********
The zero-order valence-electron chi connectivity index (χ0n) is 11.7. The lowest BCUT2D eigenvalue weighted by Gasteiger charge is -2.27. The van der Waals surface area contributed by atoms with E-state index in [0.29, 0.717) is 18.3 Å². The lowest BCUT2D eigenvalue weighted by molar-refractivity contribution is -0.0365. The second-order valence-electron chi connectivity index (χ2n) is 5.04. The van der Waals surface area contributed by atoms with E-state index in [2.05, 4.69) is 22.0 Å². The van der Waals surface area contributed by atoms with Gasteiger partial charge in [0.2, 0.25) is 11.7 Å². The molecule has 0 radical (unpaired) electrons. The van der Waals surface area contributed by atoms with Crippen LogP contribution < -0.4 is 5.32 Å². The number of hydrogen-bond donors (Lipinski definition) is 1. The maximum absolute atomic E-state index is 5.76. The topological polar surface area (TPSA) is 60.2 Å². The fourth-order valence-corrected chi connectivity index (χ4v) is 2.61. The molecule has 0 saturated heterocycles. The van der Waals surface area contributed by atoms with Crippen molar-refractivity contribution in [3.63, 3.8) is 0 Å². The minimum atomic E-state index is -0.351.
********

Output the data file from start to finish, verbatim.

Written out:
The zero-order valence-electron chi connectivity index (χ0n) is 11.7. The lowest BCUT2D eigenvalue weighted by Gasteiger charge is -2.27. The van der Waals surface area contributed by atoms with E-state index in [0.29, 0.717) is 18.3 Å². The lowest BCUT2D eigenvalue weighted by molar-refractivity contribution is -0.0365. The second-order valence-electron chi connectivity index (χ2n) is 5.04. The van der Waals surface area contributed by atoms with E-state index in [2.05, 4.69) is 22.0 Å². The van der Waals surface area contributed by atoms with Gasteiger partial charge in [0.2, 0.25) is 11.7 Å². The molecule has 0 radical (unpaired) electrons. The van der Waals surface area contributed by atoms with Crippen LogP contribution < -0.4 is 5.32 Å². The number of hydrogen-bond donors (Lipinski definition) is 1. The maximum absolute atomic E-state index is 5.76. The topological polar surface area (TPSA) is 60.2 Å². The fourth-order valence-corrected chi connectivity index (χ4v) is 2.61. The molecule has 0 saturated heterocycles. The van der Waals surface area contributed by atoms with Crippen molar-refractivity contribution in [3.63, 3.8) is 0 Å². The minimum atomic E-state index is -0.351.